Xiaomi’s star hire is gone.
Hugo Barra announced that he is stepping down from his role as global vice-president at the Beijing-based smartphone maker. The announcement marks yet another sign that the company’s best days are behind it.
Working at Xiaomi was “the greatest and most challenging adventure of my life,” Barra wrote in a lengthy Facebook post, but added that years of “living in such a singular environment have taken a huge toll on my life and started affecting my health.” After rounding up the company’s achievements he said he will leave the company in February to start a “new adventure back in Silicon Valley.”
[protected-iframe id=”6c9c33f47c26759474223fa67425f412-39587363-88027907″ info=”https://www.facebook.com/plugins/post.php?href=https%3A%2F%2Fwww.facebook.com%2Fhbarra76%2Fposts%2F10154010035641612&width=500″ width=”500″ height=”741″ frameborder=”0″ style=”border: none; overflow: hidden;” scrolling=”no”]
A former star at Google who oversaw the development of Android, the Brazilian native shocked the tech industry when he announced he would join Xiaomi in 2013, then a three-year-old company. At the time, the company was making waves in China for its then innovative model of selling phones online only. Yet the company was barely known outside of Asia. Barra’s hire marked the first high-profile example of a Chinese company poaching talent from Silicon Valley (months later, Coursera founder Andrew Ng would join Chinese search engine Baidu).
Barra’s departure from Xiaomi raises more questions about the company’s future.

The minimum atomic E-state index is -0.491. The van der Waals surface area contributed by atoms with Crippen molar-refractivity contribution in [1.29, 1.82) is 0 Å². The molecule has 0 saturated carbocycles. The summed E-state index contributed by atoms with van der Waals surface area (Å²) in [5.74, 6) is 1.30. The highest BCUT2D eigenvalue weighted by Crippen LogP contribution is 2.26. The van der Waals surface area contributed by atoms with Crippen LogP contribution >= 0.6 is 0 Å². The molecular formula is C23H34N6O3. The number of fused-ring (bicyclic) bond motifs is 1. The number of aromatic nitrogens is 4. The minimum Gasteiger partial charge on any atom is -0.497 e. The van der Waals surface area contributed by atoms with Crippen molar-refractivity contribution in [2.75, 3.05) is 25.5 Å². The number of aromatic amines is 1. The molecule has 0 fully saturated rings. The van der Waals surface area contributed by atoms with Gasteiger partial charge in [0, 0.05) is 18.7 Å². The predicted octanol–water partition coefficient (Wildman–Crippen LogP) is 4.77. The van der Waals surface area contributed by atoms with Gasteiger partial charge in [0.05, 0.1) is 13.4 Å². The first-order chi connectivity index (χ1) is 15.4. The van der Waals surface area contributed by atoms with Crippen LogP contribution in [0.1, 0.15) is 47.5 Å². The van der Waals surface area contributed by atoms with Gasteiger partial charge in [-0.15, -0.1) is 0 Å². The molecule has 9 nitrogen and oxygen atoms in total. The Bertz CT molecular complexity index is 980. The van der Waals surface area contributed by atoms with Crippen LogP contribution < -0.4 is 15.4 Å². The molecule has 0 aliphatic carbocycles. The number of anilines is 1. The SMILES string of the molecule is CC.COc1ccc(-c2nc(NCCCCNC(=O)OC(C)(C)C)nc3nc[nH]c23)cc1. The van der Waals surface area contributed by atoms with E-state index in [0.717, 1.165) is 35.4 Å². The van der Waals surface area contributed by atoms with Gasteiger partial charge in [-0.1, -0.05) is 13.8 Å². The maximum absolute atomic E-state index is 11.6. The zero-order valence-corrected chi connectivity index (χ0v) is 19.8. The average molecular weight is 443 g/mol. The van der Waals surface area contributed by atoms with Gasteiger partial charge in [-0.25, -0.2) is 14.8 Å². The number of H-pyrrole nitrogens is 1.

At Xiaomi, Barra helped build a team that brought the company’s phones to markets outside of China, namely Southeast Asia and India. Its smartphones never reached the US or other developed western markets, however.
But over the past two years, the company has lost its status as China’s top smartphone vendor—first to Huawei, then to twin-companies Oppo and Vivo—as rival brands followed Xiaomi’s lead and invested in online sales. This year, Xiaomi invested heavily in brick-and-mortar partnerships and offline advertising—two tactics it once shunned.
Meanwhile, other parts of Xiaomi’s business appear to have flopped. The company once claimed it aspired to sell phones and hardware as a means to earn money from “services,” not unlike how Apple earns money from the App Store. Yet to date, the majority of Xiaomi’s revenue continues to stem from hardware. This poses a problem given the fading status of its smartphone, and hardware’s tendency to be commotidized. The company sells other products—smart lightbulbs, smart air-filters, smart scales, hoverboards—most of which compete against rival products that can be found at any electronics market in Asia. Last week, the company announced it had set a revenue target for 2017 of 100 billion yuan ($14.5 billion)—the same target it set for 2015.